January 26th, 2007
Tamil Nadu has always been a bit of a mystery to me. It has its own unique identity and cultural history quite separate from that of the rest of India. The Tamil language has a recorded history spanning over two millenia, and belongs to the Dravidian language group whose characteristics are quite distinct from those of the Indo-European Sanskrit-descended languages spoken by North Indians. The Dravidian people also have their own classical music (karnatak sangeet) and classical dance tradition (bharatnatyam). In the same way, politics in Tamil Nadu has its own unique and (to an outsider like me) bewildering history, resulting in regional Tamil parties having held power in the state since 1967. Cut-outs, Caste and Cine Stars promises to describe and explain the world of Tamil politics, including the stories of its larger-than-life leaders.
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January 8th, 2007
Although the Doha round of trade talks was suspended last year, there is still a possibility that an agreement could be reached. President Bush has until 30 June this year to negotiate a deal with the Europeans, following which his authority to negotiate directly will lapse. The Doha round collapsed following the failure of Europe and the USA to cut tariffs on agricultural imports and farming subsidies (respectively) enough to satisfy countries like India and Brazil. Cuts on agricultural subsidies won’t just mean that the poorer countries will be able to export goods to the USA – it will have a direct impact on how rich countries provide aid to poorer ones. A couple of years ago, I did some consultancy work for an NGO in Ghana. While there, I got into a discussion with one of the local employees of Catholic Relief Services (CRS). What he told me was a real eye-opener.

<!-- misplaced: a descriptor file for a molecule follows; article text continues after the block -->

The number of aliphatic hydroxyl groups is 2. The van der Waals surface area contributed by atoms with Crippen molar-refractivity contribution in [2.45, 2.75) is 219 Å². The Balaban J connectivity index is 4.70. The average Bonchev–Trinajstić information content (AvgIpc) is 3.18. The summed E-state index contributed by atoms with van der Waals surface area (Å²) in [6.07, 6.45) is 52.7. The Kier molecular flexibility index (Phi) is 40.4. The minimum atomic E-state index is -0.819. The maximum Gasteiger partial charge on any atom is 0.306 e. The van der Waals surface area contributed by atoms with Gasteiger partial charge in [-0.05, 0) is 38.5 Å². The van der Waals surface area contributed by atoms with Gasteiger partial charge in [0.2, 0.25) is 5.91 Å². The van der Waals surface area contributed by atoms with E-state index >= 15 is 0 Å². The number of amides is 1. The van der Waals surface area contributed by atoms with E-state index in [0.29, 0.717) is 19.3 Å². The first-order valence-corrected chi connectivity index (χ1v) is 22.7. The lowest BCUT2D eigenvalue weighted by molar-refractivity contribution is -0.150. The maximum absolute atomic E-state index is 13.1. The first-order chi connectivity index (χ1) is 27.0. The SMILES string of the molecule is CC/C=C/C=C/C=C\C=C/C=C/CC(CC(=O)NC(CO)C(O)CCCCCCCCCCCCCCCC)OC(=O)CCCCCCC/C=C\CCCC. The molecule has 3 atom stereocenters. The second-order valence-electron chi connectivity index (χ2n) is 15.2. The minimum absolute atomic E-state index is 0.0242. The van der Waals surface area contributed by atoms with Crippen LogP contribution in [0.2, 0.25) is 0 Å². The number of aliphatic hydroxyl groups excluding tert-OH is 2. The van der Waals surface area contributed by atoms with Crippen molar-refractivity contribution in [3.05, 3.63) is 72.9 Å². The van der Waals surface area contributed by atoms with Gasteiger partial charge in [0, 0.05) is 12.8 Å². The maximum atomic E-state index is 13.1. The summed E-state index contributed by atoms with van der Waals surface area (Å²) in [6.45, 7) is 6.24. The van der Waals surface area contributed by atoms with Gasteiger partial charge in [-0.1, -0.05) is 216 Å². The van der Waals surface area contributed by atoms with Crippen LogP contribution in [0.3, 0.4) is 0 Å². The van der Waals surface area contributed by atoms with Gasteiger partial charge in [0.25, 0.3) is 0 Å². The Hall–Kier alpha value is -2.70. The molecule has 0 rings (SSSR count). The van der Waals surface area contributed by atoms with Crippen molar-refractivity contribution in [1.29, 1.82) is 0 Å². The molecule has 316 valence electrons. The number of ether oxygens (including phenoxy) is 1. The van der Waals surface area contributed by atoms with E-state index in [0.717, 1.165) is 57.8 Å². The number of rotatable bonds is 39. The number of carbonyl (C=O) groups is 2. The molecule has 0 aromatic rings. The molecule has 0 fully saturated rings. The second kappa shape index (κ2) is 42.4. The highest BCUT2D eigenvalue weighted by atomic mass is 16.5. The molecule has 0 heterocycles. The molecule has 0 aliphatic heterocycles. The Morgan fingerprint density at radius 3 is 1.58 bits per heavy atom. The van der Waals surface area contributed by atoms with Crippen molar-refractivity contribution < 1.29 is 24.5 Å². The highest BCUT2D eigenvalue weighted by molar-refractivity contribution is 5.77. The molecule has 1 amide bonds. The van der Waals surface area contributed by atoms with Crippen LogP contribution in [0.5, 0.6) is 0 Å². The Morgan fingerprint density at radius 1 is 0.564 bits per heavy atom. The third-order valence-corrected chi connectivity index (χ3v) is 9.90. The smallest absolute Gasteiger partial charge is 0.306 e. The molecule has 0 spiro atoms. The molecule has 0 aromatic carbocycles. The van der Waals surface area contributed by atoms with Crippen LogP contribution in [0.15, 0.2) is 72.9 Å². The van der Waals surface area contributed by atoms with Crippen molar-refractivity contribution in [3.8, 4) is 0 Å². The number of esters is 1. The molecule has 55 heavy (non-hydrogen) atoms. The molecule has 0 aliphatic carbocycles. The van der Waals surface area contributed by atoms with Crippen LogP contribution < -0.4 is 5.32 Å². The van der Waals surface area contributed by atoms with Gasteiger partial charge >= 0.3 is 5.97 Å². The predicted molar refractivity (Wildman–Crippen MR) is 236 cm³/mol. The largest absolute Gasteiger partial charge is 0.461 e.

January 7th, 2007
I recently discovered Mark Dominus’ blog, which I subsequently lost spent a whole evening reading. It has lots of good stuff on physics, maths and history in addition to some more traditional techie fare. One of his earlier posts asked the question: how can solid and liquid materials be transparent? I think I know the answer. Read the rest of this entry »
January 6th, 2007